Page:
·       There is yet another saying about the Ambanis: ’Once the enemy has been defeated, the victor appears generous-the loser invariably joins hands with his erstwhile adversary, even begging the latter to forgive and forget.’ This, in fact actually happened with many former rivals of the Reliance group, the most famous of them being Kapl Mehra (Orkay Mills). The Ambanis were certainly not unhappy when the Indian Express group, which had taken them on, got trifurcated after the death of Ram Nath Goenka in October 1991. (Page 96)
·       In other words, what RIL was claiming was that it played strictly by the rules, It is, of course, a seprate matter altogether that the rules themselves were tweaked to favour the company. (Page 145)
·       The Ambani brothers, Mukesh and Anil, had fought a pyrrhic war to control India’s natural gas resources. (Page 156)
·       As we close this incomplete chronicle of how a single corporate conglomerate led by an oligarch fine tuned the art of crony capitalism in collusion with particular politicians and pliant bureaucrats. (Page 406) 

The authors of the book ‘GAS WARS’ have responded saying, the book "has been more than fair providing versions of events, circumstances and controversies based on research made from various public documents, opinion of individuals available in the public domain, including media reports etc. The authors, being journalists, are exercising their right to free expression enshrined in Article 19(1)(a) of the Constitution of India."
The core issue that this scholarly and rigorously referenced book seems to be raising is: who all are colluding with RIL to deprive present and future generations of Indians of their claims of the natural resources of the country?
The collusion of political parties came to light in the unopposed re-election of Parimal Nathwani, Group President of Corporate Affairs at RIL to Rajya Sabha. Nathwani is a native of Gujarat, has been re-elected to the Rajya Sabha from Jharkhand. Four AJSU party MLAs and six BJP legislators proposed Nathwani’s name. He was elected to Rajya Sabha for the first time in March, 2008.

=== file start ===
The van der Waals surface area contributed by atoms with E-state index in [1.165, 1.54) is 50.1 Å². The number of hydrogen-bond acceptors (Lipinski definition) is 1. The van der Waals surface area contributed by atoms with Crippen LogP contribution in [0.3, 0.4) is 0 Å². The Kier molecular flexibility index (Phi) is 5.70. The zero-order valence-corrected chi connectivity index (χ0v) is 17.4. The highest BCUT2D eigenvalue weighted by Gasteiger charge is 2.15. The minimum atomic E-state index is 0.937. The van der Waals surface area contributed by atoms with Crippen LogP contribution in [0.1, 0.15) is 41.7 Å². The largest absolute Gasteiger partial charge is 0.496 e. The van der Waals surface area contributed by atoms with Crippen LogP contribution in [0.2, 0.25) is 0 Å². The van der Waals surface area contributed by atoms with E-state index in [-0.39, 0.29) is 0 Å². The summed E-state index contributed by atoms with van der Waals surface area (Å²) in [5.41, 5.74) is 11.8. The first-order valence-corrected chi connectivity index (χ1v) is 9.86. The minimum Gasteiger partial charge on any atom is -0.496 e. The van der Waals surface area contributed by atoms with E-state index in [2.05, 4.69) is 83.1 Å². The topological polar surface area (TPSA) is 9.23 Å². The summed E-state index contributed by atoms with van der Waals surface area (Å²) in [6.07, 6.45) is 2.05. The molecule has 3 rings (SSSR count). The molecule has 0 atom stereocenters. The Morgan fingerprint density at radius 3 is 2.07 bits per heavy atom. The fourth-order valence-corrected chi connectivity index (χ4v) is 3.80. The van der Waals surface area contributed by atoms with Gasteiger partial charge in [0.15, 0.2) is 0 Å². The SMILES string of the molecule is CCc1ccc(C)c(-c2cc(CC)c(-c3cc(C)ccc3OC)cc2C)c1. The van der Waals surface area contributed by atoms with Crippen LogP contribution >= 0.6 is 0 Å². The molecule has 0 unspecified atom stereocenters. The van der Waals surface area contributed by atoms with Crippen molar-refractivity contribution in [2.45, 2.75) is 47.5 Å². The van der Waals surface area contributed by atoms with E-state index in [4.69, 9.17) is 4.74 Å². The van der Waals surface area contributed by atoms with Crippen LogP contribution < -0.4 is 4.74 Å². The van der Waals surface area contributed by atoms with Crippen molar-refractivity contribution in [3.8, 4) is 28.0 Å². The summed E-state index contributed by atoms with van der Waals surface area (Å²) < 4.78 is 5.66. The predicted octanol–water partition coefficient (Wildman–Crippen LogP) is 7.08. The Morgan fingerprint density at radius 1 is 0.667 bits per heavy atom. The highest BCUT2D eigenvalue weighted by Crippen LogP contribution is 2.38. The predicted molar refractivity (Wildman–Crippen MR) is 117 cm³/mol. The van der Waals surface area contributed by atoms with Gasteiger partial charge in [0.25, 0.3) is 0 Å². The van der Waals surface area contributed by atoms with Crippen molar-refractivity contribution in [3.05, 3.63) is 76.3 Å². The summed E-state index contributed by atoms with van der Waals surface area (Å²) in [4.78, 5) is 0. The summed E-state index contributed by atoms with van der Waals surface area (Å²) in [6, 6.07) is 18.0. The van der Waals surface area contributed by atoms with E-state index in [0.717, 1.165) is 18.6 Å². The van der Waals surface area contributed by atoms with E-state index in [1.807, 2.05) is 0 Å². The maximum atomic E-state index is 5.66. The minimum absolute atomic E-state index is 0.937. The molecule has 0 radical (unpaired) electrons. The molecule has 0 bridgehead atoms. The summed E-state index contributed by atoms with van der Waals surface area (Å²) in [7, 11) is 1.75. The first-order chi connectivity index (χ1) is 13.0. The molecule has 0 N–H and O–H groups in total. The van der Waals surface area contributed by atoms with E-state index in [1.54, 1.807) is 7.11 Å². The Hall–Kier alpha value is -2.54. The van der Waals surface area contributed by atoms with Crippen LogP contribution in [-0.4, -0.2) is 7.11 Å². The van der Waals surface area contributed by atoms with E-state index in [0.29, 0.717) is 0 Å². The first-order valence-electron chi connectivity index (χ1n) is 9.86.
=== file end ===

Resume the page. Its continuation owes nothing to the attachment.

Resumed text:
Take the case of pricing of the natural gas which has been made an electoral issue by AAP on which BJP, Congress and the regional parties are maintaining a deafening silence.

If gas price is low as per correct production rate then, why should Indians pay higher price of gas? Who wants Indians to pay price of Indian natural resource as per US price rate?
All mining resources belong to the people of India. In the case of oil and gas sector, government enters into contractual relationship with the private player through a Production Sharing Contract that specifies the cost recovery and profit sharing. Government’s Directorate General of Hydrocarbon monitors the execution of the contract. The production sharing contract reads, “By virtue of article 297 of the Constitution of India, Petroleum is a natural state in the territorial waters and the continental shelf of India is vested with the Union of India.” The Supreme Court has ruled, ‘the government owns the gas till it reaches its ultimate consumer and parties must restrict their negotiation within the conditions of the government policy.’